WASHINGTON, D.C. — In Colorado, Sundrop Fuels announced a partnership with technology and engineering supplier ThyssenKrupp Uhde for what will be the nation’s first bona fide commercial “green gasoline” production facility.
The company’s inaugural plant near Alexandria, Louisiana, will yield up to 50 million gallons of renewable gasoline annually while also serving as proving ground for Sundrop Fuels’ proprietary biomass conversion technologies that will be used for future large-scale facilities. More than 70 engineers from the two companies are now working together to complete designs for the Sundrop Fuels plant, which should begin construction late this year.
XTL — biomass and natural gas combined
In the “explaining our acronym” department, and to explain why that three-letter acronym might become standard operating procedure in advanced biofuels — XTL refers broadly to the family of technologies – coal-to-liquid, gas-to-liquid and biomass-to-liquid — an XTL technology is one that uses these broad feedstock groups together, or interchangeably. Sundrop is one of these class of technologies — Accellergy, which is deploying in China over the next few years, is another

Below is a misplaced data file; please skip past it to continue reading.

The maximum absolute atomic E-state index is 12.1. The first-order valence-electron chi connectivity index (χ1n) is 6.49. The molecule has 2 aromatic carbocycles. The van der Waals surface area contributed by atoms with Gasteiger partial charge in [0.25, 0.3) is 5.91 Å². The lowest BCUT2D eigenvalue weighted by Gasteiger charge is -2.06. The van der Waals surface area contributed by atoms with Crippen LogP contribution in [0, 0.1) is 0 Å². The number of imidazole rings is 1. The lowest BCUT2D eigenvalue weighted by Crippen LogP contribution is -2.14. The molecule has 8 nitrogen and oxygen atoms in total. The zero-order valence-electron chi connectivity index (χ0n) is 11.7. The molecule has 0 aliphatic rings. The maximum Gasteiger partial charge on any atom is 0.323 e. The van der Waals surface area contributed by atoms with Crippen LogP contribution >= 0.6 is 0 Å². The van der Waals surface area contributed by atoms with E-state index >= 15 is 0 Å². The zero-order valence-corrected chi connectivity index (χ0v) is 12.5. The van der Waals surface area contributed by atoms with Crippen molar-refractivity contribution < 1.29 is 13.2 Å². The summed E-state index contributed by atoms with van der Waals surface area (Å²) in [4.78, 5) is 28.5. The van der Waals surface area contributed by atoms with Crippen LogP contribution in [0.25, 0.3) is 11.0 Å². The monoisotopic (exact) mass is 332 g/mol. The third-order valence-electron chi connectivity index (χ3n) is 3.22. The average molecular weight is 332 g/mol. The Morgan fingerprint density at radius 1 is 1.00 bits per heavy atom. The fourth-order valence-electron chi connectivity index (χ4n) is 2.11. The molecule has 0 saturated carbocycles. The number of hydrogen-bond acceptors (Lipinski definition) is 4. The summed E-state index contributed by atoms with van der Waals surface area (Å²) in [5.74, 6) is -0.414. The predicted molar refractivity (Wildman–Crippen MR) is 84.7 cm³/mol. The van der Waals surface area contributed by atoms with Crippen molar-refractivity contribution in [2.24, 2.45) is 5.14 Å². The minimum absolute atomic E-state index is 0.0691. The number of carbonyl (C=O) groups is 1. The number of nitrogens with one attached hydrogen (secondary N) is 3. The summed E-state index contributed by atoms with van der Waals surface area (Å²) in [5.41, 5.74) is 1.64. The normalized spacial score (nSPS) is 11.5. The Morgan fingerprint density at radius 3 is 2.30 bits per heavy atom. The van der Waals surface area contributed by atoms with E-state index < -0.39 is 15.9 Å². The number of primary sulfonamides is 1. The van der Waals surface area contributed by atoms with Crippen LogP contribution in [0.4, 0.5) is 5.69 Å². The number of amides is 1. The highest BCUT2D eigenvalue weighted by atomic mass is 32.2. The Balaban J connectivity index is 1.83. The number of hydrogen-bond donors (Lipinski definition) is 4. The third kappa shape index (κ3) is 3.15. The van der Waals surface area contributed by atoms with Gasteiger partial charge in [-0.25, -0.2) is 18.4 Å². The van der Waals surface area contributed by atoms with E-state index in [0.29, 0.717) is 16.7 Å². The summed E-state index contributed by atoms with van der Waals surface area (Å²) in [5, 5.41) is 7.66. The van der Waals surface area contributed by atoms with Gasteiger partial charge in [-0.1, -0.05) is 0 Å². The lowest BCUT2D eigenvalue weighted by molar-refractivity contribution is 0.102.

Sundrop Fuels will convert sustainable forest residues and thinnings as feedstock combined with natural gas into bio-based “green gasoline” by using a commercially-proven production path that integrates gasification, gas purification, methanol synthesis and a methanol-to-gasoline process.
As a key element to its first facility, Sundrop Fuels will deploy ThyssenKrupp Uhde’s High Temperature Winkler gasification process, coupled with other established technologies for gas cleanup, methanol synthesis, and the MTG conversion.
Within the plant, Sundrop Fuels will demonstrate its proprietary process for biomass conversion incorporating the company’s patented RP Reactor, an ultrahigh-temperature technology that generates the highest fuel energy yield per ton of biomass of any biofuels process available.
Next commercial facility
Sundrop Fuels plans to follow its first facility with larger-scale fuels plants producing nearly 300 million gallons annually, with a combined production capacity of more than one billion gallons by 2020 — a significant percentage of the cellulosic advanced biofuels goal set by the nation’s Renewable Fuels Standard (RFS).
The Chesapeake Connection
Significant backing for Sundrop Fuels comes from troubled Chesapeake Energy, the largest producer of natural gas in northern Louisiana’s Haynesville Shale Field and second-largest producer in the nation. Chesapeake invested $155 million in Sundrop Fuels in mid-2011.